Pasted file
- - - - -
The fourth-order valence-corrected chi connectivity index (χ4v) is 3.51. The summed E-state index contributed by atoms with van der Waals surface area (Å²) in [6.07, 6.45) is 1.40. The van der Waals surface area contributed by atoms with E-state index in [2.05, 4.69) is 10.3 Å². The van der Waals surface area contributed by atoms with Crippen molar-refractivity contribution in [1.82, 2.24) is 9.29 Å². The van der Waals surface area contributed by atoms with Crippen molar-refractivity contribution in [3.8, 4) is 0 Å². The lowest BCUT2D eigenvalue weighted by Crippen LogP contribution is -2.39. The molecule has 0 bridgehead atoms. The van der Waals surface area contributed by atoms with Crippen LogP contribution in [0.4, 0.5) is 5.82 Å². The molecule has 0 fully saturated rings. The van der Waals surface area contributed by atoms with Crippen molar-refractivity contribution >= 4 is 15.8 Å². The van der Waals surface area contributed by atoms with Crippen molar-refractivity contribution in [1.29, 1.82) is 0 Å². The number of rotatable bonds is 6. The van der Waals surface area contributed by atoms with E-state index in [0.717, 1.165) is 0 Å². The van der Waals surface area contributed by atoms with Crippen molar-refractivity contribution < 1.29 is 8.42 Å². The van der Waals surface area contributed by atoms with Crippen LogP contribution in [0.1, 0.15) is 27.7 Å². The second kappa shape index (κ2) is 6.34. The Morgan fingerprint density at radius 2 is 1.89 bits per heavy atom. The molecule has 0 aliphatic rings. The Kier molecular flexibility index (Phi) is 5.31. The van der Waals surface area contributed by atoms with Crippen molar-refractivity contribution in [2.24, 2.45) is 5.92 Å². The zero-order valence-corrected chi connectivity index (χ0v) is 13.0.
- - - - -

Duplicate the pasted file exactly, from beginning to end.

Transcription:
The fourth-order valence-corrected chi connectivity index (χ4v) is 3.51. The summed E-state index contributed by atoms with van der Waals surface area (Å²) in [6.07, 6.45) is 1.40. The van der Waals surface area contributed by atoms with E-state index in [2.05, 4.69) is 10.3 Å². The van der Waals surface area contributed by atoms with Crippen molar-refractivity contribution in [1.82, 2.24) is 9.29 Å². The van der Waals surface area contributed by atoms with Crippen molar-refractivity contribution in [3.8, 4) is 0 Å². The lowest BCUT2D eigenvalue weighted by Crippen LogP contribution is -2.39. The molecule has 0 bridgehead atoms. The van der Waals surface area contributed by atoms with Crippen LogP contribution in [0.4, 0.5) is 5.82 Å². The molecule has 0 fully saturated rings. The van der Waals surface area contributed by atoms with Crippen molar-refractivity contribution >= 4 is 15.8 Å². The van der Waals surface area contributed by atoms with Crippen molar-refractivity contribution in [1.29, 1.82) is 0 Å². The number of rotatable bonds is 6. The van der Waals surface area contributed by atoms with E-state index in [0.717, 1.165) is 0 Å². The van der Waals surface area contributed by atoms with Crippen molar-refractivity contribution < 1.29 is 8.42 Å². The van der Waals surface area contributed by atoms with Crippen LogP contribution in [0.1, 0.15) is 27.7 Å². The second kappa shape index (κ2) is 6.34. The Morgan fingerprint density at radius 2 is 1.89 bits per heavy atom. The molecule has 0 aliphatic rings. The Kier molecular flexibility index (Phi) is 5.31. The van der Waals surface area contributed by atoms with Crippen molar-refractivity contribution in [2.24, 2.45) is 5.92 Å². The zero-order valence-corrected chi connectivity index (χ0v) is 13.0.